There is no more precise behavioral targeting technique than delivering relevant content by targeting the search query. The search query itself is indisputably the closest we can come as marketers to gaining insight into the goals, motivations and stage of users. This enables us to deliver the right messages, content and images that are relevant. Additionally, using search as our source medium enables us to deliver to our targets at the right place and the right time, when they are engaged in goal fulfillment. So Search Behavior Targeting (SBT) gives us the holy grail of right place, right time, right message…can’t top that!
Of course the odds of delivering relevancy from search are already higher than any other form of media based on the pull factor of the medium. Doing Search Behavior Targeting on landing pages further increases these odds of delivering relevancy. The result is higher conversion rates on your landing pages and experiences.
I’ve created and used the outline below to help guide the thought process around SBT. Please share with me your thoughts. I expect use of SBT as an optimization technique to explode over the next 12 months but there’s no reason to wait. Let’s get started…
I. Keyword or AdGroup Targeting
• Traffic per keyword
• Traffic per AdGroup
• Campaign Hierarchy
I’ve discussed the benefits of high-level segmentation here before. These rules hold true for targeted content delivery as well. The idea is to discover where the greatest impact can be made. This can be keyword level or AdGroup / campaign level.
It’s very important that you first examine the campaign hierarchy. How the keywords are grouped will determine if you can target across multiple keywords. For example:
kw1 – retirement savings
kw2 – retirement account
kw3 – retirement information
kw4 – retirement planning
This AdGroup may seem like a good targeting group however a closer look shows us that there are two higher consideration keywords (planning and information) alongside two keywords more down funnel (savings and account). This gives us a few options. Realign the AdGroup or do keyword level targeting. In fact these keywords would be perfectly suited for stem targeting described in section three.
II. Targeted Message Determination
• Ad Title & Descriptions
• Broad and Exact Match Settings
• Traffic Volumes
Setting our targets is only part of the strategy. The second part is determining what messages to deliver. Our initial strategy will be predicated on a few factors. We must keep in mind the user has already engaged with us by clicking on the ad. Whatever title and description we used in our creative must have aligned with the users attempts to fulfill their goal. We should always look to reinforce this feeling upon the user landing experience.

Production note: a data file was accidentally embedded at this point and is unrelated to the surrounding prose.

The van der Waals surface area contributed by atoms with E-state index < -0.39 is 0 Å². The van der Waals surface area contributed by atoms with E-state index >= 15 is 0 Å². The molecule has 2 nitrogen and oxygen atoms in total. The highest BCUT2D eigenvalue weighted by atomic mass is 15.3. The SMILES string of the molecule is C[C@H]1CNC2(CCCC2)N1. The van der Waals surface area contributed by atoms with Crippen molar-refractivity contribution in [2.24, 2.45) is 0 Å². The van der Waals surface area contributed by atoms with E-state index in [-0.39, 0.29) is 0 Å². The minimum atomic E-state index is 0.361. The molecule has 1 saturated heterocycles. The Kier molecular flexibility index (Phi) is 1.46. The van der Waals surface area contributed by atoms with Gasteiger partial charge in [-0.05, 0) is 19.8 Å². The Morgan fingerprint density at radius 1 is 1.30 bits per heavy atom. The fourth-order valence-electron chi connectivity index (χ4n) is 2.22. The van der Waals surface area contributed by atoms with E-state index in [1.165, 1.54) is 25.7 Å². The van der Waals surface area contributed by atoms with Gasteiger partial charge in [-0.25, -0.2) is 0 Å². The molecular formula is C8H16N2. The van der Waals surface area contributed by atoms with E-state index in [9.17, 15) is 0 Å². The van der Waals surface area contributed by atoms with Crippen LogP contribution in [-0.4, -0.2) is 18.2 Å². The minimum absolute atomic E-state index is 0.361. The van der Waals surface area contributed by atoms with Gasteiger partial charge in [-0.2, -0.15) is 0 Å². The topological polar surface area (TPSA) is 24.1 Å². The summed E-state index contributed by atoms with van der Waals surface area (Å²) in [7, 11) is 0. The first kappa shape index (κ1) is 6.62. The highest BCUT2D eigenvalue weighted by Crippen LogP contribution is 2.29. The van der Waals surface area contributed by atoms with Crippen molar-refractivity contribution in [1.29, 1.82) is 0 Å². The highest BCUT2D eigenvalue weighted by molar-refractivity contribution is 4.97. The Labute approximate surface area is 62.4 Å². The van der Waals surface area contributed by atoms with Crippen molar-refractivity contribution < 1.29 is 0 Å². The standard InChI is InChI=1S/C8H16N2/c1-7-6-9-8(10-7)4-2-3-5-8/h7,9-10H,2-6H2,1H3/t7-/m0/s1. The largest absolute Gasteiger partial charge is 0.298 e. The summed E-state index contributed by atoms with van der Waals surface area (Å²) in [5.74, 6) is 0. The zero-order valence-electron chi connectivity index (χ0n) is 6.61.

Here though, it’s important to think about how the ads are displayed. If you are ads are being served on broad or expanded match there is going to be a loss of relevance. Imagine if the AdGroup we used above was just the keyword “retirement” on expanded match (not likely due to the CPC but you get the idea). Not only is there a loss of relevance to the user query but also we lose the reinforcement benefits of exact match (though we will still be able to repeat the query).
The last thing to consider on the campaign level is traffic. If you are doing targeting on this level but a majority of the traffic is on one keyword you may want to skew your messages towards this keyword or blend messages from a couple of your top volume keywords.
III. Basic Search Behavior Targeting Ideas:
• Branded vs. Generic
• Stem targeting (e.g. “retirement information” information is the stem)
• Keyword reinforcement
• Channel reinforcement
• Ad reinforcement
Above are some specific examples of ideas that would work well in delivering targeted content from paid search. Someone familiar enough or interested in your brand to query it should get a much stronger brand experience on the landing page than someone who has used a more general keyword. This may be images, larger logo and tag lines or just content.
Another interesting idea is stem targeting. Instead of delivering targeted content based on the root keyword you can deliver based on what is often times a better indicator of user phase and motivation, the stem. Looking at our original keyword examples above the stems on the keyword ‘retirement’ are “information, planning, account, and savings.” These stems present a great opportunity to deliver relevancy.
One simple idea that I’ve found very effective for increasing conversion rates and is employed on sites like Kayak is the keyword and channel reinforcement. Repeating the keyword phrase helps maintain the user flow and reinforces that you will be able to help them achieve their goal. It’s also helpful if an expanded keyword match was used and the ad title on generated part of the query. Of course if the user clicked to your site they have expressed interest based on your ad. Reinforcing this messaging on the landing page can be effective as well.
Keep in mind we are only scratching the surface here. Factors such as previous search behavior (query and visits) will at some point become part of the optimization equation so marketers can provide even better relevance and experiences to users.
I’ll be speaking more about landing page optimization at the upcoming OMMA show on September 25th in New York. Please stop by and say hello if you’re at the show.